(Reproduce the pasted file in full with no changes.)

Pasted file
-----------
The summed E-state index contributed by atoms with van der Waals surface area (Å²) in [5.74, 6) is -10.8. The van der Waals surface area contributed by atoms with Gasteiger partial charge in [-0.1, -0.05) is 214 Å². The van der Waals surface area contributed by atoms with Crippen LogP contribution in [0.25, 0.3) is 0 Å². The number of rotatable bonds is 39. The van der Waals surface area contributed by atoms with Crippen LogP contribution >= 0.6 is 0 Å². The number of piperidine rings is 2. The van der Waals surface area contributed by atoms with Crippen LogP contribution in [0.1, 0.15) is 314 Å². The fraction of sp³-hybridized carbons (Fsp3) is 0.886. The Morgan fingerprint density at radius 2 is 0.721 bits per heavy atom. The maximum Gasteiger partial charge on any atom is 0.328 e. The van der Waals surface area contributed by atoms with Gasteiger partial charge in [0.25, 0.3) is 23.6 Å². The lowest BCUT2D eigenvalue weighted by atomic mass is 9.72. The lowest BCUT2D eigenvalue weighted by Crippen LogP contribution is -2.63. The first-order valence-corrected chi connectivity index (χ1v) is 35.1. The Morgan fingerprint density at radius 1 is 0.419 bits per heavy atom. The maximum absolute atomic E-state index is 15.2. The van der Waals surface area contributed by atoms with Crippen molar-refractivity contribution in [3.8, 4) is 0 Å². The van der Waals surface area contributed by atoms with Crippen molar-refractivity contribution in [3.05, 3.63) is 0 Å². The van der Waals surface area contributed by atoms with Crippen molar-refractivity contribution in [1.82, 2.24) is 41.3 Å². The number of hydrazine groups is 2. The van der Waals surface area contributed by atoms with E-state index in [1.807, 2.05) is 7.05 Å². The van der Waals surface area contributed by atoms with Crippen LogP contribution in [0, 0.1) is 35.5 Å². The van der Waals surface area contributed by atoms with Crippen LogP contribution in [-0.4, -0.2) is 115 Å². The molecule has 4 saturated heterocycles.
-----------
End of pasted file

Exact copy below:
The summed E-state index contributed by atoms with van der Waals surface area (Å²) in [5.74, 6) is -10.8. The van der Waals surface area contributed by atoms with Gasteiger partial charge in [-0.1, -0.05) is 214 Å². The van der Waals surface area contributed by atoms with Crippen LogP contribution in [0.25, 0.3) is 0 Å². The number of rotatable bonds is 39. The van der Waals surface area contributed by atoms with Crippen LogP contribution >= 0.6 is 0 Å². The number of piperidine rings is 2. The van der Waals surface area contributed by atoms with Crippen LogP contribution in [0.1, 0.15) is 314 Å². The fraction of sp³-hybridized carbons (Fsp3) is 0.886. The Morgan fingerprint density at radius 2 is 0.721 bits per heavy atom. The maximum Gasteiger partial charge on any atom is 0.328 e. The van der Waals surface area contributed by atoms with Gasteiger partial charge in [0.25, 0.3) is 23.6 Å². The lowest BCUT2D eigenvalue weighted by atomic mass is 9.72. The lowest BCUT2D eigenvalue weighted by Crippen LogP contribution is -2.63. The first-order valence-corrected chi connectivity index (χ1v) is 35.1. The Morgan fingerprint density at radius 1 is 0.419 bits per heavy atom. The maximum absolute atomic E-state index is 15.2. The van der Waals surface area contributed by atoms with Crippen molar-refractivity contribution in [3.8, 4) is 0 Å². The van der Waals surface area contributed by atoms with Crippen molar-refractivity contribution in [3.05, 3.63) is 0 Å². The van der Waals surface area contributed by atoms with Crippen molar-refractivity contribution in [1.82, 2.24) is 41.3 Å². The number of hydrazine groups is 2. The van der Waals surface area contributed by atoms with E-state index in [1.807, 2.05) is 7.05 Å². The van der Waals surface area contributed by atoms with Crippen LogP contribution in [0, 0.1) is 35.5 Å². The van der Waals surface area contributed by atoms with Crippen LogP contribution in [-0.4, -0.2) is 115 Å². The molecule has 4 saturated heterocycles.